The most important thing we learned doing this practice is that communication is key. We tried several methods, but having the incoming rider announce his distance in a loud voice (40 feet…20 feet…GO GO…5 feet…Here it is!), then decisively putting the baton in the outstretched hand of the outgoing rider seemed to work best. This way it isn’t necessary for the rider in front to look backwards during the hand-off. We worked out in advance that the incoming rider would approach on the right side, passing the baton with the left hand to the right hand.


Late in December 2007, we organized a local “Ride The Lobster Team Practice Day”. Four teams participated. We picked a route that was one-way and had some hills but nothing too steep, similar to Nova Scotia. Since the days are short in December, we chose a route a bit over 120km instead of 190-200km as in the race. The weather cooperated; it was drizzly and cool (about 8C at the start, warming to 12C midday). I imagine the weather in the race could be similar.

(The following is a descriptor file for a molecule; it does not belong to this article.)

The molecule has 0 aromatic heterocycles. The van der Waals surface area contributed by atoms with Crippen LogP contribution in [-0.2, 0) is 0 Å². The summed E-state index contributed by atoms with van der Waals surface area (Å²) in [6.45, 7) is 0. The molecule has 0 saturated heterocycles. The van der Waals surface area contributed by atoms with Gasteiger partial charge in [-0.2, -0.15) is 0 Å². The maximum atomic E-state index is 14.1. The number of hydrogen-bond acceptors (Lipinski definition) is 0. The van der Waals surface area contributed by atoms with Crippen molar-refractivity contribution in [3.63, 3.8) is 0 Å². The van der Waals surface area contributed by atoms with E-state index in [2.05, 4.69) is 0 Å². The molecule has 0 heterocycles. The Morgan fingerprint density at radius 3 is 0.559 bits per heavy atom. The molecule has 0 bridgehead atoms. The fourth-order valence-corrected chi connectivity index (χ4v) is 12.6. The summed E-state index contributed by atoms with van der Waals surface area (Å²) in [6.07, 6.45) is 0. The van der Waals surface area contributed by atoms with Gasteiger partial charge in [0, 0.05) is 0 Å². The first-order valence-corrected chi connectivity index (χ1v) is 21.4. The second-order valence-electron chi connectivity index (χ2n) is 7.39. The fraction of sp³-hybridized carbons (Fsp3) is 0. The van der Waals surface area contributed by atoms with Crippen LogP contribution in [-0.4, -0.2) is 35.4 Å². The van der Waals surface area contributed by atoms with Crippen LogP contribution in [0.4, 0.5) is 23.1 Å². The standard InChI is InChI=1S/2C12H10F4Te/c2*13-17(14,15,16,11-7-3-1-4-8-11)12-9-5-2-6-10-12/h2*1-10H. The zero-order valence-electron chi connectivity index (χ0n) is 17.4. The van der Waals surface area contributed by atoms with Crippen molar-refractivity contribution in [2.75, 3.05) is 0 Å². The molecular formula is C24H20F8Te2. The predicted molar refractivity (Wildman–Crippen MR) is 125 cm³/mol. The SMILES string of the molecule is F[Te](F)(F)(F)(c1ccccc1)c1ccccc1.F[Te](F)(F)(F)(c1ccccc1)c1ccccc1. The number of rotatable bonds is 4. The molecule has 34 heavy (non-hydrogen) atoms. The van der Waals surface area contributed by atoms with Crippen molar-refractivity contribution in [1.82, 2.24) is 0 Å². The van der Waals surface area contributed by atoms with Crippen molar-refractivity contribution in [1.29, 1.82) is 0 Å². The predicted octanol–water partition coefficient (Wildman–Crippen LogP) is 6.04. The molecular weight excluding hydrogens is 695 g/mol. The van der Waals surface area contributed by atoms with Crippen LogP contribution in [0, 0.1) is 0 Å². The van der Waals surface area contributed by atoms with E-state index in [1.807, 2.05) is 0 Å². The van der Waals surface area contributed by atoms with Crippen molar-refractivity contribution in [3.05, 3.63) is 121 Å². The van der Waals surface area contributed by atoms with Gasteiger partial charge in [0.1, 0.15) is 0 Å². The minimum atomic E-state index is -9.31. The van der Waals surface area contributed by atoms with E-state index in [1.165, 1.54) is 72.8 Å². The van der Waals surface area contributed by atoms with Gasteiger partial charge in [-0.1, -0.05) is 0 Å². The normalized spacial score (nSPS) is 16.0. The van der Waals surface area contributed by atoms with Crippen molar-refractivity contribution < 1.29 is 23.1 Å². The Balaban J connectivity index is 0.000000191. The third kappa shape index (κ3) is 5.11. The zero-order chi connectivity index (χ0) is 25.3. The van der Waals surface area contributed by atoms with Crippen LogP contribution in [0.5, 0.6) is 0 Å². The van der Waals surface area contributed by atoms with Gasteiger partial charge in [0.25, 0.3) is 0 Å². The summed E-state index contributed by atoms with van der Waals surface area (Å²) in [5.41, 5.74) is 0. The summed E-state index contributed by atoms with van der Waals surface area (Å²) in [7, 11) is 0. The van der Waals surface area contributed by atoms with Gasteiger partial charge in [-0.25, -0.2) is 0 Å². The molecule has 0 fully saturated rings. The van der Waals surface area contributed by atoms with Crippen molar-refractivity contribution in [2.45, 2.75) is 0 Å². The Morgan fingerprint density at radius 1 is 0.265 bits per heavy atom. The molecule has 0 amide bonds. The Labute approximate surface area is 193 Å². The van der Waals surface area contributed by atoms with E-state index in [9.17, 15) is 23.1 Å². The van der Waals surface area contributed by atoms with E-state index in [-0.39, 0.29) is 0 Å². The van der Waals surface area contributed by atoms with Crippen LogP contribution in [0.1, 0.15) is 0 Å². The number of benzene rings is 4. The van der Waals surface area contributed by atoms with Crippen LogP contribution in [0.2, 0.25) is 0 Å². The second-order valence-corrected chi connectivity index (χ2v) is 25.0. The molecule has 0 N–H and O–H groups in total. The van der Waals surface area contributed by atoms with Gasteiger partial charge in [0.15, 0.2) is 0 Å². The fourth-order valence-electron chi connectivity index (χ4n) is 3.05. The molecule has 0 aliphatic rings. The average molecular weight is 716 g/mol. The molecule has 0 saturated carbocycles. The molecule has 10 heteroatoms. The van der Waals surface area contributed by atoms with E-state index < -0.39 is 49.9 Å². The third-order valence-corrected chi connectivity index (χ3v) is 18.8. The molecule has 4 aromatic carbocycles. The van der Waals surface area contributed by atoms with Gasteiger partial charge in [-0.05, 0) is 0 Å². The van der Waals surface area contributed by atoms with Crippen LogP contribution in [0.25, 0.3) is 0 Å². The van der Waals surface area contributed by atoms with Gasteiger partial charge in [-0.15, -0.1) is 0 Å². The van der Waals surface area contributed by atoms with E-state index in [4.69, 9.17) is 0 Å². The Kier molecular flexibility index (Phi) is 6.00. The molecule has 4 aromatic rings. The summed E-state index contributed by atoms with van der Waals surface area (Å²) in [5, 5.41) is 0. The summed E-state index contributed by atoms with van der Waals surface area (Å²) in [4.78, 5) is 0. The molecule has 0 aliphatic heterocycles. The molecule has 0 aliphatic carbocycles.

We met in San Francisco at 8:15am and the first riders started out soon after. Each team had its own vehicle and planned their transitions independently, just as in the race. As in the race, no transitions were done in the first 10km, although later on, some legs were as short as 2km for some riders. We raced with no breaks or check points, with each team responsible for navigation and food.

Here is the route we followed: http://tinyurl.com/387tmo

We also used this website to map our route and obtain an elevation profile:

Each team had to decide how far each rider would ride and in what order. This was based on each rider’s strengths and weaknesses as well as equipment. Team Totally Doable was using a normal 36” cycle plus a geared up (54” equivalent) cycle. The geared up cycle wasn’t shift-able though and was very tough to ride up hills. So they did more transitions than the other teams, swapping out equipment as well as riders. They were lucky in that all three of their riders could ride the geared up cycle without adjustments, although their shortest team member complained of hip pain afterwards from reaching for the pedals.